On another note, about the kidney stones. I'm sorry. They aren't fun, trust me I know. I have chronic kidney stones. I have for the past 20 years. I ALWAYS have a stone in one or both kidneys and have had to have them blasted because they get so large and they've had to go up and get them a couple of times, etc etc etc. I'd like to offer a little dietary advice if I might. Things to stay away from. I was told by my old urologist, whom I loved and could kick because he moved away, anyways, he told me NO broccoli, No dark green leafy vegetables, NO carbination oiy vay, there is a lot more but my brain just went blank. OH and here's one for ya.. no coke.. the soda.. the other either lol. There are a few different kinds of kidney stones (made up of different stuff) and in the type that I have issues with coke has the exact ingredient in it that these stones are made up of. I don't, nor have I ever drank a lot of soda, but found that very interesting. Anyways, you should research that as kidney stones are not fun to pass and with each stone your kidneys can become weaker. After having so many for so many years my kidneys aren't in the best of shape. Food for thought. :)
I wish you the best of luck and am glad that you have time to make changes in your life before it's to late. :)
Good news! You will have to eat pretty healthy low and/or good fats, low sugars. It isn't that hard. Just a healthy well balanced diet. Don't allow yourself to carb out or live in the drive through lane on fast foods. I eat that way and even with cirrhosis - feel better than people 1/2 my age most days.
You have a long life ahead of you. Kidney stones can be painful if they aren't dealt with. I'm really happy for you that dealing with the stones and eating healthy will take care of your health needs.
I'm back with some concerns. I was screen for liver disease about 7 months ago as I stated on my original thread. Like an idiot that I'm I went back to drinking about 20 beers a week, thinking I had a free pass. But most recently I started to get mild pain on my abdomen. The pain seems random and fluctuates in areas sometimes being on my lower right and then upper right abdomen. I had an endoscopy done with my ultrasound 7 months ago and my doctor said I had chronic gastritis/with fatty. Could I have developed Cirrhosis in 7 months? None of my extensive blood work 7 months ago raised any red flags. I guess I don't know enough about liver disease to make a good judgement call. Does Cirrhosis occur this way? I'm 35 years old and I'm really concern now. 7 Months ago my doctors didn't seem concern with my liver at all. Should I ask for a CT scan? Could this be something unrelated to my liver? I know for a fact I'm not an alcoholic but I have definitely done my share of drinking in the past 10 years. Mostly beer since I was never a big fan of hard liquor. Can fatty liver advance to cirrhosis in 7 months? I had an Ultra Sound Done in 2010 and I didn't have a fatty liver then.Since I wasn't screen from 2010 to 2013 you can say that maybe my fatty liver started 2010 which now makes it 4 years old? Would cirrhosis occur that fast? I know Hector had mentioned in a comment above that no one goes from a healthy liver to cirrhosis in 3 years? How so? I apologize for the lost post and would greatly appreciated anyone shedding some light on my concerns.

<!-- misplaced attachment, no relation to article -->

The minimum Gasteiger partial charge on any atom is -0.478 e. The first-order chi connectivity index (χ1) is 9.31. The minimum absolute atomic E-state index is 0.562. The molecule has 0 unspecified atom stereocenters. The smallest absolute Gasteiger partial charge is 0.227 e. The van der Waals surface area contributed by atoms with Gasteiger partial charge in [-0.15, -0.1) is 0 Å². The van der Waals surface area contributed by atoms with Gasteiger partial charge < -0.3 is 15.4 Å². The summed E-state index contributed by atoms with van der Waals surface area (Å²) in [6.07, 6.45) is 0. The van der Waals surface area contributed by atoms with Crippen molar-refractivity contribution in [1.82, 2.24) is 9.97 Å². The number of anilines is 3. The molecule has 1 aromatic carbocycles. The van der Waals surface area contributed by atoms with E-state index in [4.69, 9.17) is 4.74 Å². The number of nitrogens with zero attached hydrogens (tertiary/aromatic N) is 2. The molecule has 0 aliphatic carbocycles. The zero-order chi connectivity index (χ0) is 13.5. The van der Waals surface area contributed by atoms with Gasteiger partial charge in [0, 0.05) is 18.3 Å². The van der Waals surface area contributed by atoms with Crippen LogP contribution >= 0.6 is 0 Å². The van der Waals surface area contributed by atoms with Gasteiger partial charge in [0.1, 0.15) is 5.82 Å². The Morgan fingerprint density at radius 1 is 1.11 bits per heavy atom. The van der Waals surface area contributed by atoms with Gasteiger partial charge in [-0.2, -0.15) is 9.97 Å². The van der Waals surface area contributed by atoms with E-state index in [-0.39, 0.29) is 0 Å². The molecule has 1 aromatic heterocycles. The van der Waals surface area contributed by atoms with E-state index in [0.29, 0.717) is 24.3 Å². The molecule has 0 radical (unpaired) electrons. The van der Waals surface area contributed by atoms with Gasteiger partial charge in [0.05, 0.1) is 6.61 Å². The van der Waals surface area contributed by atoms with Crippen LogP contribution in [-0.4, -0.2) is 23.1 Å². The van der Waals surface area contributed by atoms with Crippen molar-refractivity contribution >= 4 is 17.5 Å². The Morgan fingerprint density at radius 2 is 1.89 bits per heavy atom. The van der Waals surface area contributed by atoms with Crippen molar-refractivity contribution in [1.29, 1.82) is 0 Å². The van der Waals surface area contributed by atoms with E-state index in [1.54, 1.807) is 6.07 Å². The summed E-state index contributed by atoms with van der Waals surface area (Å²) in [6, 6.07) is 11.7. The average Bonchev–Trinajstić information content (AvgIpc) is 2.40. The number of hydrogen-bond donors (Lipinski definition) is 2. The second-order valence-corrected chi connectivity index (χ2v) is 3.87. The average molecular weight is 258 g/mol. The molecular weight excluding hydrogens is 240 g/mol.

Could I have developed Cirrhosis in 7 months?
Not unless you had cirrhosis before.
Have you had a liver biopsy? A liver biopsy will tell you what stage your liver disease is. Blood tests don't tell you have much liver disease you have unless you have advanced liver disease.
Ultrasound is used for looking for abnormal physical features. Again it will not tell you how much liver disease you have from drinking. Unless you have complete cirrhosis with nodular growths it will tell nothing about the extent of liver disease.
Should I ask for a CT scan?
A CT scan is used to search for liver cancer. If you don't have cirrhosis, you have no higher risk for liver cancer than any healthy person.
Fatty liver can be a consequence of drinking alcohol. Almost all heavy drinkers have fatty liver disease. More than 15 million people in the U.S. abuse or overuse alcohol. Almost all of them 90%-100% develop fatty livers. Fatty liver can occur after drinking moderate or large amounts of alcohol. It can even occur after a short period of heavy drinking (acute alcoholic liver disease). Genetics or heredity (what is passed down from parent to child) plays a role in alcoholic liver disease in two ways: It may influence how much alcohol you consume and your likelihood of developing alcoholism. And, it may also affect levels of liver enzymes involved in the breakdown (metabolism) of alcohol.
" My father passed away from alcoholic cirrhosis"
Get help with your drinking. It will be harder to stop the more you continue to drink. You don't want to end up having the same thing happening to you.
Chronic gastritis involves swelling or inflammation of the stomach lining. A variety of medications and conditions can irritate the lining of your stomach, leading to chronic gastritis including excessive drinking.
* Get a liver biopsy to find out how much damage has been done to your liver already.
* Stop drinking to prevent further damage to your liver and your life.